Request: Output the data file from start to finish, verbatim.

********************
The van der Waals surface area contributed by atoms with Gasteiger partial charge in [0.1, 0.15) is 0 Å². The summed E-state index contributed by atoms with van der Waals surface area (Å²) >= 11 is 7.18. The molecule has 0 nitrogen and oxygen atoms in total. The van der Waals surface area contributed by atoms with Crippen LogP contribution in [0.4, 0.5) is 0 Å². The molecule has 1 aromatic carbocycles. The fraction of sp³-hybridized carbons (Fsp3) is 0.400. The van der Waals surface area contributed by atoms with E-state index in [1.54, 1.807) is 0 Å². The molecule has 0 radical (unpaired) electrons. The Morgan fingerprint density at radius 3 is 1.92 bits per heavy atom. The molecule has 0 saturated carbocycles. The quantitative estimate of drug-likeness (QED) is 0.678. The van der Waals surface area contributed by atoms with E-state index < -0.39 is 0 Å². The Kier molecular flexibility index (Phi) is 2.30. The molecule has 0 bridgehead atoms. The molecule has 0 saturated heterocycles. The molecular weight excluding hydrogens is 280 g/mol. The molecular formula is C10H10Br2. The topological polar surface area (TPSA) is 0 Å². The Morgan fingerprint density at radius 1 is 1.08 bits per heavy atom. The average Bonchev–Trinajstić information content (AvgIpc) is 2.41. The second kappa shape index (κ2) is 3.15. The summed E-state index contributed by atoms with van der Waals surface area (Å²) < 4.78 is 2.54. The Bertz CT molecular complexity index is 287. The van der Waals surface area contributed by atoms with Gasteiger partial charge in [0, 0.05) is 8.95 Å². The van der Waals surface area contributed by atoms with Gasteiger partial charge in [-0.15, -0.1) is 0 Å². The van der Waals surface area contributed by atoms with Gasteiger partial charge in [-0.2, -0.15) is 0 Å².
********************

The van der Waals surface area contributed by atoms with Gasteiger partial charge in [0.1, 0.15) is 0 Å². The summed E-state index contributed by atoms with van der Waals surface area (Å²) >= 11 is 7.18. The molecule has 0 nitrogen and oxygen atoms in total. The van der Waals surface area contributed by atoms with Crippen LogP contribution in [0.4, 0.5) is 0 Å². The molecule has 1 aromatic carbocycles. The fraction of sp³-hybridized carbons (Fsp3) is 0.400. The van der Waals surface area contributed by atoms with E-state index in [1.54, 1.807) is 0 Å². The molecule has 0 radical (unpaired) electrons. The Morgan fingerprint density at radius 3 is 1.92 bits per heavy atom. The molecule has 0 saturated carbocycles. The quantitative estimate of drug-likeness (QED) is 0.678. The van der Waals surface area contributed by atoms with E-state index < -0.39 is 0 Å². The Kier molecular flexibility index (Phi) is 2.30. The molecule has 0 bridgehead atoms. The molecule has 0 saturated heterocycles. The molecular weight excluding hydrogens is 280 g/mol. The molecular formula is C10H10Br2. The topological polar surface area (TPSA) is 0 Å². The Morgan fingerprint density at radius 1 is 1.08 bits per heavy atom. The average Bonchev–Trinajstić information content (AvgIpc) is 2.41. The second kappa shape index (κ2) is 3.15. The summed E-state index contributed by atoms with van der Waals surface area (Å²) < 4.78 is 2.54. The Bertz CT molecular complexity index is 287. The van der Waals surface area contributed by atoms with Gasteiger partial charge in [0, 0.05) is 8.95 Å². The van der Waals surface area contributed by atoms with Gasteiger partial charge in [-0.15, -0.1) is 0 Å². The van der Waals surface area contributed by atoms with Gasteiger partial charge in [-0.2, -0.15) is 0 Å².